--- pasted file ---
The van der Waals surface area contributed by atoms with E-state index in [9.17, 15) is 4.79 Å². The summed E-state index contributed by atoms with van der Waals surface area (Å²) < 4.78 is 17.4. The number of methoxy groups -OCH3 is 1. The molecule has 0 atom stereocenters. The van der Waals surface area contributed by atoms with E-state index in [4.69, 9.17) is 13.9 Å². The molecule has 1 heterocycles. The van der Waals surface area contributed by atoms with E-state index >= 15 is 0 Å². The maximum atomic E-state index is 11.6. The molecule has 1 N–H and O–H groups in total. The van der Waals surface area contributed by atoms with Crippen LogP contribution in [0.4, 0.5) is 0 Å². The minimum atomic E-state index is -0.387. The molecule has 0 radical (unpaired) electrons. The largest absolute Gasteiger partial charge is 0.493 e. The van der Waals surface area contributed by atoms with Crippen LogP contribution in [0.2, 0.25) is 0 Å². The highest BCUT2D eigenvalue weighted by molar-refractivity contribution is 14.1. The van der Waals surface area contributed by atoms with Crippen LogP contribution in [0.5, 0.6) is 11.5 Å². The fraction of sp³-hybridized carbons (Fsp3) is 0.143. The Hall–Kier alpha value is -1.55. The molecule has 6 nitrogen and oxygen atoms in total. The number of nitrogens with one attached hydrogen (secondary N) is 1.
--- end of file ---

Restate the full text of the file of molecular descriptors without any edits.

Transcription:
The van der Waals surface area contributed by atoms with E-state index in [9.17, 15) is 4.79 Å². The summed E-state index contributed by atoms with van der Waals surface area (Å²) < 4.78 is 17.4. The number of methoxy groups -OCH3 is 1. The molecule has 0 atom stereocenters. The van der Waals surface area contributed by atoms with E-state index in [4.69, 9.17) is 13.9 Å². The molecule has 1 heterocycles. The van der Waals surface area contributed by atoms with E-state index >= 15 is 0 Å². The maximum atomic E-state index is 11.6. The molecule has 1 N–H and O–H groups in total. The van der Waals surface area contributed by atoms with Crippen LogP contribution in [0.4, 0.5) is 0 Å². The minimum atomic E-state index is -0.387. The molecule has 0 radical (unpaired) electrons. The largest absolute Gasteiger partial charge is 0.493 e. The van der Waals surface area contributed by atoms with Crippen LogP contribution in [0.2, 0.25) is 0 Å². The highest BCUT2D eigenvalue weighted by molar-refractivity contribution is 14.1. The van der Waals surface area contributed by atoms with Crippen LogP contribution in [0.5, 0.6) is 11.5 Å². The fraction of sp³-hybridized carbons (Fsp3) is 0.143. The Hall–Kier alpha value is -1.55. The molecule has 6 nitrogen and oxygen atoms in total. The number of nitrogens with one attached hydrogen (secondary N) is 1.